The Scalene Existence

The binary and grey of today is astounding. “I said what I said, I am right and you are wrong. Also, I love you and won’t desert you like you deserted me. And yet you are wrong, right? Are you?”

Repeat.

I wonder how often each of us play this refrain in our minds. Some may say this out loud. As I sit on my patio, feeling the warm, lovely September sun on my face, smiling at it’s grandeur while attempting to see my computer screen through the glare, loving the escapism that unfiltered sunshine gives yet thumping away at a keyboard that facilitates the power of words. I think of the conversations in my head, so many, with myself and with others. This time in history is real and raw and wretched. But I said what I said. And I meant it. And I still love you.

This time in history is like a strange, scalene triangle, with white and black and grey switching places so you never know when you will land in the feels of grey, or in the drama of white and black, corners. This extends not only to relationships, but also to all of life as we know it right now.

For those who think I’m a full-on social justice machine, no. I’ve been binge-watching Glee. Sometimes after a day of working on your racist self and voter turnout efforts, you just need a little Jesse St. James. I’ve taken a break from reading hard material for just a spell; Jane Austen novels lull me to sleep each night. The beauty is I know the plot, and I know who wins in the end, and I know who is stupid and wrong, and there are no surprises. You don’t get a hairpin turn in last chapter of Sense and Sensibility and learn Mr. Edward Ferrars is really in love with Mom Dashwood and Elinor has to be the bridesmaid at that horror of that wedding. Jane Austen, with all of its social commentary, is the anti-2020 for me.

For those who think swimming everyday at noon (the beauty of the outdoor September chlorine bath cannot be overstated) and filling my mind with both nerd pablum like Captain Wentworth, Lizzy Bennet and George Knightly but also the vapidity of a Glee Marathon is not befitting of 2020, sorry, I need it. And so do you. Or your version of it.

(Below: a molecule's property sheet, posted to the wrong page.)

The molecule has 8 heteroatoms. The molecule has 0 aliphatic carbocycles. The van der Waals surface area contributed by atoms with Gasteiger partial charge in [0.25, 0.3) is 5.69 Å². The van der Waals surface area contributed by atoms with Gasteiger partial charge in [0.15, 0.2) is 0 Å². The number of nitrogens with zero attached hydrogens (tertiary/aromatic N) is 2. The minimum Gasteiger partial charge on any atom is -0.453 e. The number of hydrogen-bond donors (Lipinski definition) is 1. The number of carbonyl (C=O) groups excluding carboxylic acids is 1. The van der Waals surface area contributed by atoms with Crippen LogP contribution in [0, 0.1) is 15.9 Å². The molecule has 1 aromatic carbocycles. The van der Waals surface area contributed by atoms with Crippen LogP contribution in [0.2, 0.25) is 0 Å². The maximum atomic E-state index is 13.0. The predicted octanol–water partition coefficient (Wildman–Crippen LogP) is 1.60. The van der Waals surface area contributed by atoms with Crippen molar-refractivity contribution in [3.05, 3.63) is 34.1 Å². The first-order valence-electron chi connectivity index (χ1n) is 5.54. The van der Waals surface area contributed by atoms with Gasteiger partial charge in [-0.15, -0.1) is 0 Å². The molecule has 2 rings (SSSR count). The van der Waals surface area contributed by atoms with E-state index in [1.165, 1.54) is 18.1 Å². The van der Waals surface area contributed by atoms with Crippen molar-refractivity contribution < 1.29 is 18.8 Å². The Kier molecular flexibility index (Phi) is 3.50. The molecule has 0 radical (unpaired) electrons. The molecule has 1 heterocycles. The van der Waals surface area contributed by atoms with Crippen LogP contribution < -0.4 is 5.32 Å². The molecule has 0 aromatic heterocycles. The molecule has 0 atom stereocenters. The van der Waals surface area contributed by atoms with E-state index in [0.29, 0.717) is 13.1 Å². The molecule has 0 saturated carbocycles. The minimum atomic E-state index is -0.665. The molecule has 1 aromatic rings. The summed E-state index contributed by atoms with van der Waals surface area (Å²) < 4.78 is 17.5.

Even my work is not immune to chaos of today. As I build a client base for my small law practice, I vaccilate between “you must take every client” to living in the bliss of “no, you don’t, it’s 2020, you’ve found your voice and you can damn well do what you want.” The beauty of now, at age 53, is I can. say. no. to. a. client. I. don’t. want. At first it feels bad, like rejecting someone who asks you to dance or join your virtual small group, and then it feels amazing, almost like that noon swim, you leaving the prospective but ill-fitting client on the pool deck of your life as you stroke down that thin black line.

So, as we all bounce amid this scalene triangle, never knowing which corner we are lodged in, only to be upended, without knowing when we’ll arrive at the next corner or how far away it is, remember this.

Take today to remember this.

You are important enough that we need your work on (fill in your blank, e.g., voter turnout, education equity, feral cat rescue).

You are deserving enough to take in your own daily dose of Glee-binging.

You are loved enough to be able to say, “I said what I said,” even when people dislike you for it or even desert you for it.

You are human enough to mourn being friendship- or family-dumped.

You are loved enough to disagree with me about everything. And I am loved enough to get to decide how I engage with that.

I said what I said.

It’s time for a swim.

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